|Budget Amount *help
¥3,600,000 (Direct Cost : ¥3,600,000)
Fiscal Year 1999 : ¥500,000 (Direct Cost : ¥500,000)
Fiscal Year 1998 : ¥500,000 (Direct Cost : ¥500,000)
Fiscal Year 1997 : ¥2,600,000 (Direct Cost : ¥2,600,000)
Increases in solar UV-B (ultraviolet-B radiation, here taken as 290-315 nm) are expected to result from stratospheric ozone depletion. In this study, the effects of UV-B on physiological responses in forest tree species were examined. We constructed novel UV-B radiation system, which can control the dose of supplemental UV-B in proportion to ambient UV-B. The level of UV-B enhancement was up to 1.3 times that in ambient UV-B. The photosynthetic capacities, such gas exchanges and PS II photochemical efficiency, the composition of photosynthetic pigments and UV-B absorbing compound, the activities of the enzymes in the active oxygen-scavenging system were also examined.
Because forest trees are exposed to UV-B radiation on long term basis, the increase of UV-B are likely affected to the productivity in artificial forests and species composition in natural forests.
Sugi (Cryptomeria japonica)is one of the most important coniferous species in Japan. The area of sugi plantations occupies appr
oximately 45% of all the artificial forest. In order to assess the affect of the increased UV-B in the productivity of artificial forest, we designed three levels in UV-B radiation in the nursery. Those were, enhanced UV-B treatments using an UV-B radiation system different, decreased level of UV-B using the UV-cutting films, and ambient level of UV-B. The physiological responses of sugi saplings were examined. While the sugi saplings grown in the decreased UV-B level showed slightly increasing in the photosynthetic rate and PS II photochemical efficiency (Fv/Fm), no significant changes were observed between the saplings in the enhanced UV-B and that in the ambient UV-B.
In order to understand the influence of the increased UV-B on the species composition in natural forest, we investigate the physiological responses of the five tree species grown in the natural beech (Fagus crenata) forest Mt. Naeba-san. The five species were treated with different UV-B levels using UV-B cutting films. In addition, the seedlings grown in the naturally occurred different UV-B levels were also examined. While the beech seedlings grown in the decreased UV-B level showed significant decrease in the UV-B absorbing compounds compared with that in the ambient level, the seedlings exposed the strong light, which may include high level of UV-B, showed the increase in the UV-B absorbing pigments. Some changes were observed in the chlorophyll contents, chlorophyll a/b ratio, and the pool size of xanthophyll cycle pigments. Since the preliminary experiment using the growth chambers equipped with UV-B radiation system showed the rapid accumulation of the UV-B absorbing pigments in the beech seedlings, the difference observed in the UV-B absorbing pigments was attributed to be adaptation to the UV-B levels where the seedlings were growing. Therefore, beech seedlings growing in the field seemed to have the abilities to accumulate the UV-absorbing pigments in response to the UV-B levels. However, the differences in the timing of the leaf senescence were observed in the seedlings treated with different UV-B levels. Timing of the leaf senescence was earlier in the seedlings treated with high UV-B level. Although the maximum PS II photochemical efficiency were not significantly changed among the five species, the maximum amount of UV-B absorbing pigments were observed. While the differences in the PS II photochemical efficiency between the different UV-B levels within species were not significantly changed among the five species, differences in the range, of the amounts of UV-absorbing pigments between the different UV-B levels within species were observed.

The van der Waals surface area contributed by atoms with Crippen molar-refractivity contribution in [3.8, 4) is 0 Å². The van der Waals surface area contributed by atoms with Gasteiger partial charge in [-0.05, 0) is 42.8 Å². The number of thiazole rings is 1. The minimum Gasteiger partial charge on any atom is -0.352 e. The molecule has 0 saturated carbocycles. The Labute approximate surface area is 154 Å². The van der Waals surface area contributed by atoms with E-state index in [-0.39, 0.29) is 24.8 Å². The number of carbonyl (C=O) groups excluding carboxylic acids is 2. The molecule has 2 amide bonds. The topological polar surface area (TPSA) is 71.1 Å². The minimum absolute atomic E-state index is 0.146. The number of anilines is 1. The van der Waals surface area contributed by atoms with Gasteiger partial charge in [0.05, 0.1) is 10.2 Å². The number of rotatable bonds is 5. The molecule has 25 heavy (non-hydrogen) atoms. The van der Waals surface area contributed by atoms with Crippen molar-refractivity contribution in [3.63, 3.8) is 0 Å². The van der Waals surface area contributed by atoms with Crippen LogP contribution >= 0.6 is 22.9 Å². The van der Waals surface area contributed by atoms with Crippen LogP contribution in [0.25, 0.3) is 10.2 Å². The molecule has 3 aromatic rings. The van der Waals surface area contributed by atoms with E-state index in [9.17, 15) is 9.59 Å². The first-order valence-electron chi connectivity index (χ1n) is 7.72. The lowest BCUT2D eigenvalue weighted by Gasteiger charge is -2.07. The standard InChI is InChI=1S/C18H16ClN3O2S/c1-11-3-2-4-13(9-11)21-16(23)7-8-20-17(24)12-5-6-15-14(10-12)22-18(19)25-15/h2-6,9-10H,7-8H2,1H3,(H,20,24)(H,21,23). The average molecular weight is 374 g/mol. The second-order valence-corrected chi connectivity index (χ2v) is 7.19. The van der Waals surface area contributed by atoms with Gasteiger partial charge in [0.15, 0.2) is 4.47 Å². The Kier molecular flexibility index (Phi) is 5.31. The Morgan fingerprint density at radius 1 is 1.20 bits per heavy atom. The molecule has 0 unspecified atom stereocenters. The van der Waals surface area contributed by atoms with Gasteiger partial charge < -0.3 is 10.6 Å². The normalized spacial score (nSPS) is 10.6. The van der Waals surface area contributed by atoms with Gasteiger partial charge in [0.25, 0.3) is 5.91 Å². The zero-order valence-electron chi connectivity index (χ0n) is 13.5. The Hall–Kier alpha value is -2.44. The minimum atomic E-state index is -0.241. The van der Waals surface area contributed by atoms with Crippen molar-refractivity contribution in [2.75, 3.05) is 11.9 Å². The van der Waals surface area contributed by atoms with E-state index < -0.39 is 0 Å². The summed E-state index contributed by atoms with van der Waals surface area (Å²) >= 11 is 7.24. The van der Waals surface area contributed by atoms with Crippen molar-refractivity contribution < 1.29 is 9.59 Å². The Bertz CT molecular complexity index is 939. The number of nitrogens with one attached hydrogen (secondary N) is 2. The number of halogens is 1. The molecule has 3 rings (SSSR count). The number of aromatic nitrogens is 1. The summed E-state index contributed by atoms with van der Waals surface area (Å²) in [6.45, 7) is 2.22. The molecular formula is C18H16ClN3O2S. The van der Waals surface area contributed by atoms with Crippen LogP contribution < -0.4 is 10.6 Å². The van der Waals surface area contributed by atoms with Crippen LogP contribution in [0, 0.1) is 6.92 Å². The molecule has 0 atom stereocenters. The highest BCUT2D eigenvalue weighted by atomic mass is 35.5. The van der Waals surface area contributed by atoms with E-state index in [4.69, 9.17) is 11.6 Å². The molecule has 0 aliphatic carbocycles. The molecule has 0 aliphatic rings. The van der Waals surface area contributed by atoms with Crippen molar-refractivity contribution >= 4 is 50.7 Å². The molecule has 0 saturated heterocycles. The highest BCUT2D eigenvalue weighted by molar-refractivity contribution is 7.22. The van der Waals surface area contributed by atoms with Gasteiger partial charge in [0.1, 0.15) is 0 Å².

These results suggest that the forest tree species have enough abilities to protect against the increase In instant solar UV-B radiation. In the deciduous tree species, such as beech, however, the shortening of the productive period may decrease the annual productivity when the solar UV-B will be increased. Less